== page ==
We have the following LES $I$ \begin{align} 3x_1-2x_2+4x_3-x_4&=1\\ -\frac43x_2-\frac{13}3x_3+\frac13x_4&=-\frac{19}3 \end{align} with the solution set $\mathcal{L}_{I}$, which contains all solutions of $I$. Let $\mathcal{L}_2$ be some other solution, which is defined as the following: $$\mathcal{L}_2=\{(x_1,x_2,x_3,x_4)\mid(x_1,x_2,x_3,x_4)=(3,3,1,6)+\lambda_1(3,3,-1,-1)+\lambda_2(2,3,1,4),\;\lambda_1,\lambda_2\in\mathbb{R}\}$$

We want to determine whether $\mathcal{L}_2\subseteq \mathcal{L}_{I}$ or not.

Therefore, we will insert the tuples into $I$. If all equations hold for the inserted values $x_1,\cdots,x_4$, the solution set $\mathcal{L}_2$ is a subset of all solutions.: First equation holds. Moving on to the next one. We can simplify the term $$-\frac{4}3(3+3\lambda_1+3\lambda_2)-\frac{13}{3}(1-\lambda_1+\lambda_2)+\frac13(6-\lambda_1+4\lambda_2)=-\frac{19}3$$ to $$-\frac{19}3-7\lambda_2=-\frac{19}3$$ How do we go on now? Can we choose $\lambda_2=0$ and assume $\mathcal{L}_2\subseteq \mathcal{L}_I$ because all equations hold for $\lambda_2=0$ or is this in fact the sign for $\mathcal{L}_2\nsubseteq \mathcal{L}_I$?

  • $\begingroup$ What do you mean by "THE solution"? The "solution set'' for a given problem contains all solutions to the problem. $\endgroup$ – user247327 Apr 12 at 16:57
  • $\begingroup$ I wanted to express, that $\mathcal{L}_I$ is the solution set of the linear system $I$ while $\mathcal{L}_2$ is just one set which still needs to be analysed in order to know if $\mathcal{L}_2$ is a subset of the solution set of $I$ $\endgroup$ – Doesbaddel Apr 12 at 17:07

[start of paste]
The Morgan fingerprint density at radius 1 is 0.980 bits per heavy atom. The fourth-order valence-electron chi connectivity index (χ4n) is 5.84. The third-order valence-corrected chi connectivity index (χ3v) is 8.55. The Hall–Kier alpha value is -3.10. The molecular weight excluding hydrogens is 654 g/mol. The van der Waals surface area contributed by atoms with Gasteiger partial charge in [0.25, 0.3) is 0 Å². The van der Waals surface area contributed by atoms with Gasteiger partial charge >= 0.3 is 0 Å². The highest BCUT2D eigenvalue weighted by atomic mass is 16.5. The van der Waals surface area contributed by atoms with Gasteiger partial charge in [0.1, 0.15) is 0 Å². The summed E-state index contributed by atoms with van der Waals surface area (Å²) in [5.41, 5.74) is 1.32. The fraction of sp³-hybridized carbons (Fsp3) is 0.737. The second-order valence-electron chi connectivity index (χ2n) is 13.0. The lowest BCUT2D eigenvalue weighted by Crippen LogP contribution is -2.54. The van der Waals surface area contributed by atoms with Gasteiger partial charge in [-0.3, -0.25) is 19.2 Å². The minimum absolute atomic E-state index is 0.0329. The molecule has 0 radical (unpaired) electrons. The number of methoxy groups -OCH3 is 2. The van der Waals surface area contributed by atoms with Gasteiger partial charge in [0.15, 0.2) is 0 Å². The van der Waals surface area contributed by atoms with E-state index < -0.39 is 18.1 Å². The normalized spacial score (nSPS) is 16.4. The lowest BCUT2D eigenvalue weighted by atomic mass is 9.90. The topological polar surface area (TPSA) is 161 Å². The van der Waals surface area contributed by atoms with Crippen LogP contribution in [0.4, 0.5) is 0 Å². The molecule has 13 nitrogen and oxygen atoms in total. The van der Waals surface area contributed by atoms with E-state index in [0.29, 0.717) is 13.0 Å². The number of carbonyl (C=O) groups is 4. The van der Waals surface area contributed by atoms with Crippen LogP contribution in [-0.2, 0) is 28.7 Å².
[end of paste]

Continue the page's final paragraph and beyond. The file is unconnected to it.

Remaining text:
• $\begingroup$ @user247327 I fixed some typos and changed the overall style a bit. I hope you understand my question better now. $\endgroup$ – Doesbaddel Apr 12 at 19:56

If you choose $\lambda_1=0,\lambda_2=-1$ you get $x \in \mathcal{L}_2$ of the form $(1, 0, 0, 2)$, which does not solve the second equation, therefore $\mathcal{L}_2\nsubseteq \mathcal{L}_I$.

  • $\begingroup$ Is it a necessary condition that if you choose fixed $\lambda_1,\lambda_2$ that both equations must hold in order to be a subset of all solutions $\mathcal{L}$? If we choose $\lambda_2=0,\lambda_1\in\mathbb{R}$ both equations hold for example. $\endgroup$ – Doesbaddel Apr 14 at 11:19
  • $\begingroup$ If we choose $\lambda_2=0,\lambda_1\in\mathbb{R}$ both equations hold for example. Therefore, $\mathcal{L}_2\subseteq\mathcal{L}$? I don't understand that $\endgroup$ – Doesbaddel Apr 14 at 11:25
  • $\begingroup$ $\mathcal{L}_I$ is a set of all solutions of the system of equations, which you have defined above, right? So any $x \in \mathcal{L}_2$ must also a solution of this system (i.e. of both equations) in order $\mathcal{L}_2 \subseteq \mathcal{L}_I$ to be true. $\endgroup$ – Vítězslav Štembera Apr 15 at 9:28
  • $\begingroup$ Yeah, that's right. That's why I can't pick a fixed $\lambda$ because that wouldn't be any $x\in\mathcal{L}_2$? $\endgroup$ – Doesbaddel Apr 15 at 13:41
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    $\begingroup$ If you want to prove $\mathcal{L}_2\subseteq \mathcal{L}_I$ you have to prove it for all $x \in \mathcal{L}_2$, if you want to prove $\mathcal{L}_2\nsubseteq \mathcal{L}_I$ you can pick only one $x \in \mathcal{L}_2$ and show that $x$ does not belong to $\mathcal{L}_I$. $\endgroup$ – Vítězslav Štembera Apr 15 at 14:05

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